• hoon

    Some definite good advice here. I’d be curious to get Balaram (or others) take on the battery operated warmers from Rip Curl or Quiksilver. I’ve tried the Quik on before, but couldn’t get myself to use it all the time.

  • poon

    pee in your suit! best feeling ever

  • Dave Strongly

    I pee in my suite when I leave my house, that way I keep extra squishy on the drive to the beach and it motivates me to jump in the water… since I’m usually sweeting my ass off.

  • Joe

    In addition to a hood, ear plugs like Doc’s Pro Plugs help out a lot with the duck dive induced ice cream headaches

  • christopher moore

    what’s 32 degrees in proper temperature, i.e centigrade?- I reckon the best thing for winter surfing is having a van to get changed in and a decent suit

    van makes getting changed in the car park a lot sweeter

  • Bart

    Nothing like a Icecream headache puke underwater during a 2 wave hold down!

  • Bob

    High end wetsuits made in the last few years are ridiculously warm compared to what I grew up wearing in the 90’s. The new 4/3’s are as warm as old 5/4’s and much more flexible. Hell, even 5/4’s are fairly flexible now. The water gets down to the low 40’s in the winter where I live. I’ve got an Xcel 3/2 Drylock that I can wear until the water hits about 48 which is crazy compared to what a 3/2 used to get me. My 4/3 will get me to 40F, and it rarely if ever gets below that here. Another secret is the thin Glacier Gloves. Screw those old thick 5mm gloves we used to wear. Get some Glaciers with the wrist straps. If your surf shop doesn’t sell them, buy them online. You can easily wear those down into the low 40’s and they’re only like 2mm maybe, but they’re waterproof. You’ll almost forget you have gloves on, because they’re so much less of a hindrance than the 5mm.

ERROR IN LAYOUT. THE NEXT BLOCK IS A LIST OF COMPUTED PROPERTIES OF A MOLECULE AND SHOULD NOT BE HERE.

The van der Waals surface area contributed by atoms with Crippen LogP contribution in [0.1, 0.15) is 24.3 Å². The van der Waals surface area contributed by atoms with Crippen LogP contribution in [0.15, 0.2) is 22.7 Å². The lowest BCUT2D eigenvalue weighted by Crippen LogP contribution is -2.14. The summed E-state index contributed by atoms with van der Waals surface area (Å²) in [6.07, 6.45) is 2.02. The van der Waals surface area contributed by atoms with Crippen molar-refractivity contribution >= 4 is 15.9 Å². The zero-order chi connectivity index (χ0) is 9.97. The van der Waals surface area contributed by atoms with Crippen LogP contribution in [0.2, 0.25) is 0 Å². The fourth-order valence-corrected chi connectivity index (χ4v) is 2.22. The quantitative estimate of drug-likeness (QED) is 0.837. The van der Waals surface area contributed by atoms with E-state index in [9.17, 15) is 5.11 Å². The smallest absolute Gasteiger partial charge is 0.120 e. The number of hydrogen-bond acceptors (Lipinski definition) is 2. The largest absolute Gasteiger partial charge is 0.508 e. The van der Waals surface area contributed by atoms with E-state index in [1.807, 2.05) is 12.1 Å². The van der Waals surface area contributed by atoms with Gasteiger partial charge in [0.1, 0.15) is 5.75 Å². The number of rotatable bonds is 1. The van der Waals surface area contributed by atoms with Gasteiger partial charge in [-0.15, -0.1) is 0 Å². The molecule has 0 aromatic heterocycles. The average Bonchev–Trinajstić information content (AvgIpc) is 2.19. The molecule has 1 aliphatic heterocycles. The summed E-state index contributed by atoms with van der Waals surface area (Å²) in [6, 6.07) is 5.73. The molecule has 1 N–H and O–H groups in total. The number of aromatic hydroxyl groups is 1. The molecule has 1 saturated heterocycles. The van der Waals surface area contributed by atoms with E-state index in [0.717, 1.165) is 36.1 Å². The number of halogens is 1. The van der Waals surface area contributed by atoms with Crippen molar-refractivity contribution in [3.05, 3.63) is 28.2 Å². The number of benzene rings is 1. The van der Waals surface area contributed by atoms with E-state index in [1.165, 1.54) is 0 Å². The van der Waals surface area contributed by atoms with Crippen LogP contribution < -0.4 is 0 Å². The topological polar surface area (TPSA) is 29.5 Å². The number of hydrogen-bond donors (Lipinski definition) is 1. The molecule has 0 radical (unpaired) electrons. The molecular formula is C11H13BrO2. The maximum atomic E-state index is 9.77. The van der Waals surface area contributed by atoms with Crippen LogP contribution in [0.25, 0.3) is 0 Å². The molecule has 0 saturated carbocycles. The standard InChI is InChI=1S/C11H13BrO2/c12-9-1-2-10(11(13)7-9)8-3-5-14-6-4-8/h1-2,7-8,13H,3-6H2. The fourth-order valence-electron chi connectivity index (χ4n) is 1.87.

• bryan

    quiksilver’s heated vest works well… when it works! i’ve had my product fail twice after only 10-15 winter sessions. but quiksilver is good about repairing or replacing it. last winter i did nyc winter w a 4/3 and the heated vest.

  • Bob

    I also forgot, wear a hood. When I was a kid, we never wore hoods. In fact, you were looked at funny if you had one on. No hood led to my ear canal becoming more and more blocked over the years. I had to have the surfer’s ear surgery a few years ago. The doctor basically chisels out extra bone growth in your ear and rebuilds the canal. It’s called a canaloplasty as in plastic surgery for your ear and it sucks. You wake up feeling like you got hit with a brick at the top of your jawline. I hear of people having this surgery multiple times, but I sure as hell don’t want it again.

  • xmlhack

    You laugh but peeing in your wetsuit is actually quite important to staying warm for longer. Any cold weather survival course will tell you that the last thing you want is your body wasting energy keeping a large sack of liquid warm.

    If you get rid of it, your body can use that energy keeping you warm instead of your piss.

  • jk

    I’ve been wearing the O’Neill heat 6/5/4 in nj this winter surfing comfortably